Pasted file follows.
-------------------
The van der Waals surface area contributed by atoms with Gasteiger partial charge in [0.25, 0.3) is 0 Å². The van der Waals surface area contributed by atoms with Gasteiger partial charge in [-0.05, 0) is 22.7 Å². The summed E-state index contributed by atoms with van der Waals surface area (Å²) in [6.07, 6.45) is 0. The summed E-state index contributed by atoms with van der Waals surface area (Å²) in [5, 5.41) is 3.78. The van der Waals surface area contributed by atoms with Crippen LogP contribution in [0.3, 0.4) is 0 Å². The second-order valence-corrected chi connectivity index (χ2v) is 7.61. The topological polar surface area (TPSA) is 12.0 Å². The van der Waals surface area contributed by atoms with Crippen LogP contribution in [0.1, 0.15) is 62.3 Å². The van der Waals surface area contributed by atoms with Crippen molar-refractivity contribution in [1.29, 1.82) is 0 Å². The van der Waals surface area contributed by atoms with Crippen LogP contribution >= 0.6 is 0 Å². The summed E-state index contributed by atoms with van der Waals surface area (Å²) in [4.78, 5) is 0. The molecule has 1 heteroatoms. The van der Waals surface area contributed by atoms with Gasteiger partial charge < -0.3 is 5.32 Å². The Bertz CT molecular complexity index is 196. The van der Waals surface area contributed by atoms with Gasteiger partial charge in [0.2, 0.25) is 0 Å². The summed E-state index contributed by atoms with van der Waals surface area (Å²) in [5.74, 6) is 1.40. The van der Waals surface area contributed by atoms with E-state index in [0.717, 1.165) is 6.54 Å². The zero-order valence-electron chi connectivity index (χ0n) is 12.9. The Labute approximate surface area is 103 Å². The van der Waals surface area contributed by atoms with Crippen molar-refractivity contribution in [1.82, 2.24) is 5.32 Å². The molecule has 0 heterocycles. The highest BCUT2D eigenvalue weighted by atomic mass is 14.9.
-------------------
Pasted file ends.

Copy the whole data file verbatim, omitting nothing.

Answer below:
The van der Waals surface area contributed by atoms with Gasteiger partial charge in [0.25, 0.3) is 0 Å². The van der Waals surface area contributed by atoms with Gasteiger partial charge in [-0.05, 0) is 22.7 Å². The summed E-state index contributed by atoms with van der Waals surface area (Å²) in [6.07, 6.45) is 0. The summed E-state index contributed by atoms with van der Waals surface area (Å²) in [5, 5.41) is 3.78. The van der Waals surface area contributed by atoms with Crippen LogP contribution in [0.3, 0.4) is 0 Å². The second-order valence-corrected chi connectivity index (χ2v) is 7.61. The topological polar surface area (TPSA) is 12.0 Å². The van der Waals surface area contributed by atoms with Crippen LogP contribution in [0.1, 0.15) is 62.3 Å². The van der Waals surface area contributed by atoms with Crippen molar-refractivity contribution in [1.29, 1.82) is 0 Å². The van der Waals surface area contributed by atoms with Crippen LogP contribution >= 0.6 is 0 Å². The summed E-state index contributed by atoms with van der Waals surface area (Å²) in [4.78, 5) is 0. The molecule has 1 heteroatoms. The van der Waals surface area contributed by atoms with Gasteiger partial charge < -0.3 is 5.32 Å². The Bertz CT molecular complexity index is 196. The van der Waals surface area contributed by atoms with Gasteiger partial charge in [0.2, 0.25) is 0 Å². The summed E-state index contributed by atoms with van der Waals surface area (Å²) in [5.74, 6) is 1.40. The van der Waals surface area contributed by atoms with E-state index in [0.717, 1.165) is 6.54 Å². The zero-order valence-electron chi connectivity index (χ0n) is 12.9. The Labute approximate surface area is 103 Å². The van der Waals surface area contributed by atoms with Crippen molar-refractivity contribution in [1.82, 2.24) is 5.32 Å². The molecule has 0 heterocycles. The highest BCUT2D eigenvalue weighted by atomic mass is 14.9.